Novus Homo: Responding to Snobbery in Gay Male Culture
What do White Anglo-Saxon Protestant (WASP) culture and gay male culture have in common? Why?
Joseph Griffin Cece
Ethnography, Humor, Camp, Gay, WASP
Early on in my senior year, I became fascinated by the similarities between gay men and WASPs. I wondered Why wasp culture and gay, white male culture look so similar? Why might a historically marginalized minority like gay men adopt snobbery and suffering as tenets of their own self-governed culture? And, does snobbery speak to larger truths about human nature? Are we all jerks? I found that snobbery was the central device which gay white men and WASPs shared. This project is an exploration of why and how snobbery is used in gay male culture, how we can address it, and ultimately how we can take the power out snobbery.
I researched cultural artifacts like the contrapposto, conducted fly on the wall research at JG Melon, and looked at past precedent in companies like Ralph Lauren and Rowing Blazers, All these resources led me to understand that whether for reasons real or imaginary, both Gays and WASPs use specific stylistic codes to identify each other, and for both cultures identification means survival.
My project went through many phases this semester, usually focusing on how I could invite the sub-minorities within the LGBTQ community to play a subversive role in this antiquated but still widely recognized cultural ethos. Through interviews and research it became clear that this is sort of like pointing out to a person of color that racism exists, and then creating an inclusive brand to fix it. I recognized that I would have to change my audience, and speak to the gay snob directly.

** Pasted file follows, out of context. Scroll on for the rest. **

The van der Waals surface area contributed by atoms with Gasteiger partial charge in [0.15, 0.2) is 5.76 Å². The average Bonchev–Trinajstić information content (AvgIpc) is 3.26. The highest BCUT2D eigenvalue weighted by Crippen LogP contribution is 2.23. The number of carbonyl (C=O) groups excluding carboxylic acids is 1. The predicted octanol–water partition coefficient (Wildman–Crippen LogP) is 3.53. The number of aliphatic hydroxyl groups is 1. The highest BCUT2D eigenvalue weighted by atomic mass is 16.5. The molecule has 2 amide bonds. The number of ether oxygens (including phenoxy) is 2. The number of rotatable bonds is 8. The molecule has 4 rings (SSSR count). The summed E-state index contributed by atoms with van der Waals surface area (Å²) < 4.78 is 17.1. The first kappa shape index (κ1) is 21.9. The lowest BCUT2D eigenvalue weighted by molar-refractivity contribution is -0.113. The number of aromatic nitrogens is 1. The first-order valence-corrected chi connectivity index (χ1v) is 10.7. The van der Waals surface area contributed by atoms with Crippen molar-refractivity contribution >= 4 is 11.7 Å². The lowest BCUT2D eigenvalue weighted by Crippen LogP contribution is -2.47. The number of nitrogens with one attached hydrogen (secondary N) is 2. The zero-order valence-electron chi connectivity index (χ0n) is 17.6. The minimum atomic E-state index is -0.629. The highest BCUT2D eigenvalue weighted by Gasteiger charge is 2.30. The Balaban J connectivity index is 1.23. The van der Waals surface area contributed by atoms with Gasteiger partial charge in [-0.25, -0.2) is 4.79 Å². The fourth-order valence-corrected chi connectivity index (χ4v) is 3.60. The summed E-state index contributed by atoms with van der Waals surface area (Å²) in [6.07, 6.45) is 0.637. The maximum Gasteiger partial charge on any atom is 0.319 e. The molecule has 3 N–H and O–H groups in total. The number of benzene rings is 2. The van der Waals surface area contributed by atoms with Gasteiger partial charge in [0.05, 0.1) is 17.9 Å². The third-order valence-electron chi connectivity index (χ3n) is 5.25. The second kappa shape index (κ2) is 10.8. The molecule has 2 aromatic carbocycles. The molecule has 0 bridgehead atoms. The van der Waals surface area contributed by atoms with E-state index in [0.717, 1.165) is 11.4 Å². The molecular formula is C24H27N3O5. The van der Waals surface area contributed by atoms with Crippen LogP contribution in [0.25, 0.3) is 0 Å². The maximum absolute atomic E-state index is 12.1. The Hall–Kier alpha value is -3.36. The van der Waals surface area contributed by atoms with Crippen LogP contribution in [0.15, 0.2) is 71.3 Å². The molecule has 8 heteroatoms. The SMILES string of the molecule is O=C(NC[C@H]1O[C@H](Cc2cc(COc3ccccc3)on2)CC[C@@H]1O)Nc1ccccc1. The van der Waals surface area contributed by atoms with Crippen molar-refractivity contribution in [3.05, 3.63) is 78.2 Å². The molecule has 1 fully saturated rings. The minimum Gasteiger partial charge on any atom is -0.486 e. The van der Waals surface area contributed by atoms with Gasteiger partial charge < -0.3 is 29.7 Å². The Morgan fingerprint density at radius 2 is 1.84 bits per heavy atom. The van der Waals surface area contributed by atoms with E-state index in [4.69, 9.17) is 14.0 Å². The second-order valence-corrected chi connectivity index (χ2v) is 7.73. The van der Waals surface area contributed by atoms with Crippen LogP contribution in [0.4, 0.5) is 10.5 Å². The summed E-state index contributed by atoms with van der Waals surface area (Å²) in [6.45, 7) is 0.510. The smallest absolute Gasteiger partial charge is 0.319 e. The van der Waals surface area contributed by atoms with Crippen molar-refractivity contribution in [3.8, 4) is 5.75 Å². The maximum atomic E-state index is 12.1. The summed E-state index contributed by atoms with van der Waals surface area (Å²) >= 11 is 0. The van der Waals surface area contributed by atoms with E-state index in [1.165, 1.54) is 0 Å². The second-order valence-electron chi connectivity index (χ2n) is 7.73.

My new goal was to undermine gay snobbery by identifying how and when it is used, and by pointing out the silliness of the phenomenon. I decided to create a tongue-in-cheek handbook called The Gay Agenda. A survival guide on how to exist in the world of gay snobbery grabs the attention of the gay snob and invites him to identify the part he plays in the problem space.
This project takes cues from the Preppy Handbook, but uses the stylistic codes of gay male culture: irony, melodrama, camp, aestheticism, etc., to subvert the institution from which these codes originate. Hopefully the gay snob will follow the five stages of grief when reading The Gay Agenda: denial, anger, bargaining, depression… but most of all acceptance. If the Gay Snob can recognize his own snobbery, then perhaps we all have a chance of occupying a more-inclusive and kinder community.
Learn more about the students:
Joseph Griffin Cece: https://www.parsonsbba.com/sp21-studentprofiles/joseph-griffin-cece